Eyebrows are a big business for Benefit Cosmetics — and they are about to get even bigger.
The brand’s eyebrow business — inclusive of product and services offered at Brow Bars — is said to be on track to drive half-a-billion dollars at retail for the LVMH Moët Hennessy Louis Vuitton-owned company this year. The brow category, seeing about 40 percent year-over-year growth, currently constitutes over one-third of Benefit’s business.
The brand wants to build on this momentum, which got its start a year ago when a revamped, nine-product Benefit Brow Collection hit the market. But for 2017, according to Jean Andre Rougeot, chief executive officer of Benefit Cosmetics, the focus is on experience. He was referring to the experience at the brand’s 2,500 Brow Bars operating in 40 countries, where a universal menu of services called Brow Styles will roll out to each and every each one.
Similar to how Drybar offers the same blowout menu in all of its locations, as of today, clients can walk into any Brow Bar and choose from one of four ways to style their brows. Feathered, Bold and Angular, Natural or Straight are the options, and over 4,500 Benefit Arch Experts from boutiques in Berkeley, Calif., to Hong Kong are trained in achieving these looks when they wax, tweeze, trim one’s brows and offer at-home styling tricks.
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It’s all an effort to change consumer perception around the styling of brows, Rougeot explained.
“Brow services were pretty boring, historically. Frankly, it was more of a clean-up service, and we’re now making this a fashion statement…Giving consumers a choice of services in brows is the next step in raising awareness in brows as a way to transform [your face]…[We’re] making a big statement as a brand about brows becoming a fashion item,” Rougeot said, noting that Benefit opens close to 300 Brow Bars a year. By the end of 2017 there will be close to 3,000 doors worldwide.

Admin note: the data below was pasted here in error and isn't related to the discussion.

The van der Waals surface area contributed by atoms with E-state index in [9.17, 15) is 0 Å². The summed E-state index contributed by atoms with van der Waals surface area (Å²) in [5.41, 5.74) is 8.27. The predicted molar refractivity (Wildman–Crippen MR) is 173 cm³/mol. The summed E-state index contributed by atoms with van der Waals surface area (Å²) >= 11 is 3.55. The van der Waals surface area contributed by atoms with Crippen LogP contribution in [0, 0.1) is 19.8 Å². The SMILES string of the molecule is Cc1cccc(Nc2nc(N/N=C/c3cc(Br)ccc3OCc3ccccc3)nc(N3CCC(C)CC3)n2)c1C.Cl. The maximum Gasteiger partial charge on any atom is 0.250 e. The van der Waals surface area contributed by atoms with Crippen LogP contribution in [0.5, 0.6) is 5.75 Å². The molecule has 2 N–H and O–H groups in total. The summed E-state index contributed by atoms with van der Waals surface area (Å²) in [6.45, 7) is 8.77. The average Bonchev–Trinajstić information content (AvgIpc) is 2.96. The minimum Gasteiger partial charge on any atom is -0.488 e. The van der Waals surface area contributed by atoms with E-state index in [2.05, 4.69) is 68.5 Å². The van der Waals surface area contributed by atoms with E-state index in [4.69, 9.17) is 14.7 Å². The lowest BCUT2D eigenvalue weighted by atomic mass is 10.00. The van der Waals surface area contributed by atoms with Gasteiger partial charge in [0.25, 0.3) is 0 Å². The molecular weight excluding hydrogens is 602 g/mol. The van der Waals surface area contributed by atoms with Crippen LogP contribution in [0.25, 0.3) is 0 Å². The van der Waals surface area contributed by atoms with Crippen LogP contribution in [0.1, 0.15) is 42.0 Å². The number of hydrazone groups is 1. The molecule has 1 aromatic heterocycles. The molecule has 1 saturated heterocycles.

For him, this service piece will accelerate growth for the brow category even more.
Rougeot expects the implementation of a global Brow Styles menu in the 1,000 U.S.-based and 1,500 global Brow Bars to have a “significant impact” on the business and create a lift in both service and product sales. He was unable to give a breakdown of how much services and product each contribute to the category overall, but said brow sales for the second half of the year are expected to exceed those of last year’s “significantly.” Product and services are expected to see triple-digit and double-digit growth, respectively.
He attributed the category’s acceleration in the last two to three years to an increased quality of formulas, a larger product assortment, the advent of social media and a consumer realization that brows have the ability to transform one’s face.
“By framing your face with brows, you can really make yourself look different, you can make yourself younger. There’s an enormous transformative power of brows, and you can get instant results with brow products, that are frankly, a lot more impactful than mascara or lipstick,” Rougeot said. “I think we have a very genuine consumer understanding — which then gets multiplied by the fact that the Internet jumps on it.”
Early numbers for Brow Bars equipped with the new menu thus far are promising.
The Brow Styles menu had a soft launch in Australia’s 45 Brow Bars last month, and results indicate a pickup of at least 20 percent for services and products combined, Rougeot said.
Select Brow Bars will see a redesign too, with elements that include play stations to merchandise product, updated wax stations, a “What’s in Your Bag?” wall featuring antique purses and a chalkboard to highlight top launches. A handful of locations in the U.S., Hong Kong, New Zealand, Korea, Germany and the Philippines have already been renovated, but the new concept is being rolled out globally.
He declined to comment on financials for the category but industry sources said North America alone is projected to surpass $200 million in retail sales this year for brow products and services. Billed as the brand’s biggest launch ever, the Benefit Brow Collection has reportedly sold over four million units in North America since June 2016.
Last year, Benefit took an existing five-product assortment, retired two items, repackaged and reformulated three and introduced six new products. They include: Browvo, a $28 conditioning eyebrow primer; Goof Proof Eyebrow Pencil, a $24 “easy” brow-filling and shaping pencil; Precisely, My Brow Eyebrow Pencil, a $24 ultrafine defining pencil; Ka-Brow Eyebrow Cream-gel Color, a $24 cream-gel brow color with a brush; Ready, Set, Brow Clear Brow gel, a $24 invisible shaping and setting gel for brows, and 3-D Browtones Eyebrow Enhancer, a $24 wand that gives subtle brow-enhancing highlights.